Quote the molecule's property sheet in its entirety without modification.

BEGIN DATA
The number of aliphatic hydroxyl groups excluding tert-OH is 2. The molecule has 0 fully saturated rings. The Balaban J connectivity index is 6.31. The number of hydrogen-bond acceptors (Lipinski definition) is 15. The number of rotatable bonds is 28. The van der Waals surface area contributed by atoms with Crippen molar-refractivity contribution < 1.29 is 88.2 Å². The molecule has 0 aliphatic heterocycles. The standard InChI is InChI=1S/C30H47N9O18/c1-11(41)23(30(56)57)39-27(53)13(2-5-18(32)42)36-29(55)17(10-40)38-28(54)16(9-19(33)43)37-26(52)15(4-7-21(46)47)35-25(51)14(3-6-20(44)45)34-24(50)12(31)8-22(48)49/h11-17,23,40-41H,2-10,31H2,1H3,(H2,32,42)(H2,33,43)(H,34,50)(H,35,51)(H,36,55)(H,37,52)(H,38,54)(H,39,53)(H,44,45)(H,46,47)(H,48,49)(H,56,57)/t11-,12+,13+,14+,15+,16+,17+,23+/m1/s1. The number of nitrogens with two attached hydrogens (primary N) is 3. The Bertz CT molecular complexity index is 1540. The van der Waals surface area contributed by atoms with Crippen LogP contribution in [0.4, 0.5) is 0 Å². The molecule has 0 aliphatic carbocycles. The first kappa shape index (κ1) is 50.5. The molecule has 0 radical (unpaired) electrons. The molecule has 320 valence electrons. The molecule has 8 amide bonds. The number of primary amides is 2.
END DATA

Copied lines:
The number of aliphatic hydroxyl groups excluding tert-OH is 2. The molecule has 0 fully saturated rings. The Balaban J connectivity index is 6.31. The number of hydrogen-bond acceptors (Lipinski definition) is 15. The number of rotatable bonds is 28. The van der Waals surface area contributed by atoms with Crippen molar-refractivity contribution < 1.29 is 88.2 Å². The molecule has 0 aliphatic heterocycles. The standard InChI is InChI=1S/C30H47N9O18/c1-11(41)23(30(56)57)39-27(53)13(2-5-18(32)42)36-29(55)17(10-40)38-28(54)16(9-19(33)43)37-26(52)15(4-7-21(46)47)35-25(51)14(3-6-20(44)45)34-24(50)12(31)8-22(48)49/h11-17,23,40-41H,2-10,31H2,1H3,(H2,32,42)(H2,33,43)(H,34,50)(H,35,51)(H,36,55)(H,37,52)(H,38,54)(H,39,53)(H,44,45)(H,46,47)(H,48,49)(H,56,57)/t11-,12+,13+,14+,15+,16+,17+,23+/m1/s1. The number of nitrogens with two attached hydrogens (primary N) is 3. The Bertz CT molecular complexity index is 1540. The van der Waals surface area contributed by atoms with Crippen LogP contribution in [0.4, 0.5) is 0 Å². The molecule has 0 aliphatic carbocycles. The first kappa shape index (κ1) is 50.5. The molecule has 0 radical (unpaired) electrons. The molecule has 320 valence electrons. The molecule has 8 amide bonds. The number of primary amides is 2.